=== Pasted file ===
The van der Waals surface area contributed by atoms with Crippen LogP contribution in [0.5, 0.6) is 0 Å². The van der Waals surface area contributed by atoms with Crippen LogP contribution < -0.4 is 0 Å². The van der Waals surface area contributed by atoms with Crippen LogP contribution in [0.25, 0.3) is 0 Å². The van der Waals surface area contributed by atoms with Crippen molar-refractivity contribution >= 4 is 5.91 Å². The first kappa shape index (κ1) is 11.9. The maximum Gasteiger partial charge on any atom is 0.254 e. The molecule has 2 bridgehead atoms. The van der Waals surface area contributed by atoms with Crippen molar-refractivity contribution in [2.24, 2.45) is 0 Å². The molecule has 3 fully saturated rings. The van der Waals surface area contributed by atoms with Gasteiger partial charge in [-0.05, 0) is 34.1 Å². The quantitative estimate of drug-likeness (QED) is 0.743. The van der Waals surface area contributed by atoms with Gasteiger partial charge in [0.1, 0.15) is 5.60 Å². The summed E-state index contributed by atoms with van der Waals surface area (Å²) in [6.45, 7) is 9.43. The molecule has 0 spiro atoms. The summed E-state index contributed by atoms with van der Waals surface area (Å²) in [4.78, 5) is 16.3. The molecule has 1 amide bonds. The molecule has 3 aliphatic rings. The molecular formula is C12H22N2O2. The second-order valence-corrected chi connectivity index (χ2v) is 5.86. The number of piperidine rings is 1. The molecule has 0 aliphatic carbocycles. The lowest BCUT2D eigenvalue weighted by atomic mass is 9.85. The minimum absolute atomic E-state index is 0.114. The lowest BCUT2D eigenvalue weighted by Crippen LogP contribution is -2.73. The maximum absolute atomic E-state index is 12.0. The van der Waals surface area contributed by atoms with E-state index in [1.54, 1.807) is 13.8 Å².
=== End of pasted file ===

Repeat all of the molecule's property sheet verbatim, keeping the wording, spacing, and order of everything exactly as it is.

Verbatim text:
The van der Waals surface area contributed by atoms with Crippen LogP contribution in [0.5, 0.6) is 0 Å². The van der Waals surface area contributed by atoms with Crippen LogP contribution < -0.4 is 0 Å². The van der Waals surface area contributed by atoms with Crippen LogP contribution in [0.25, 0.3) is 0 Å². The van der Waals surface area contributed by atoms with Crippen molar-refractivity contribution >= 4 is 5.91 Å². The first kappa shape index (κ1) is 11.9. The maximum Gasteiger partial charge on any atom is 0.254 e. The molecule has 2 bridgehead atoms. The van der Waals surface area contributed by atoms with Crippen molar-refractivity contribution in [2.24, 2.45) is 0 Å². The molecule has 3 fully saturated rings. The van der Waals surface area contributed by atoms with Gasteiger partial charge in [-0.05, 0) is 34.1 Å². The quantitative estimate of drug-likeness (QED) is 0.743. The van der Waals surface area contributed by atoms with Gasteiger partial charge in [0.1, 0.15) is 5.60 Å². The summed E-state index contributed by atoms with van der Waals surface area (Å²) in [6.45, 7) is 9.43. The molecule has 0 spiro atoms. The summed E-state index contributed by atoms with van der Waals surface area (Å²) in [4.78, 5) is 16.3. The molecule has 1 amide bonds. The molecule has 3 aliphatic rings. The molecular formula is C12H22N2O2. The second-order valence-corrected chi connectivity index (χ2v) is 5.86. The number of piperidine rings is 1. The molecule has 0 aliphatic carbocycles. The lowest BCUT2D eigenvalue weighted by atomic mass is 9.85. The minimum absolute atomic E-state index is 0.114. The lowest BCUT2D eigenvalue weighted by Crippen LogP contribution is -2.73. The maximum absolute atomic E-state index is 12.0. The van der Waals surface area contributed by atoms with E-state index in [1.54, 1.807) is 13.8 Å².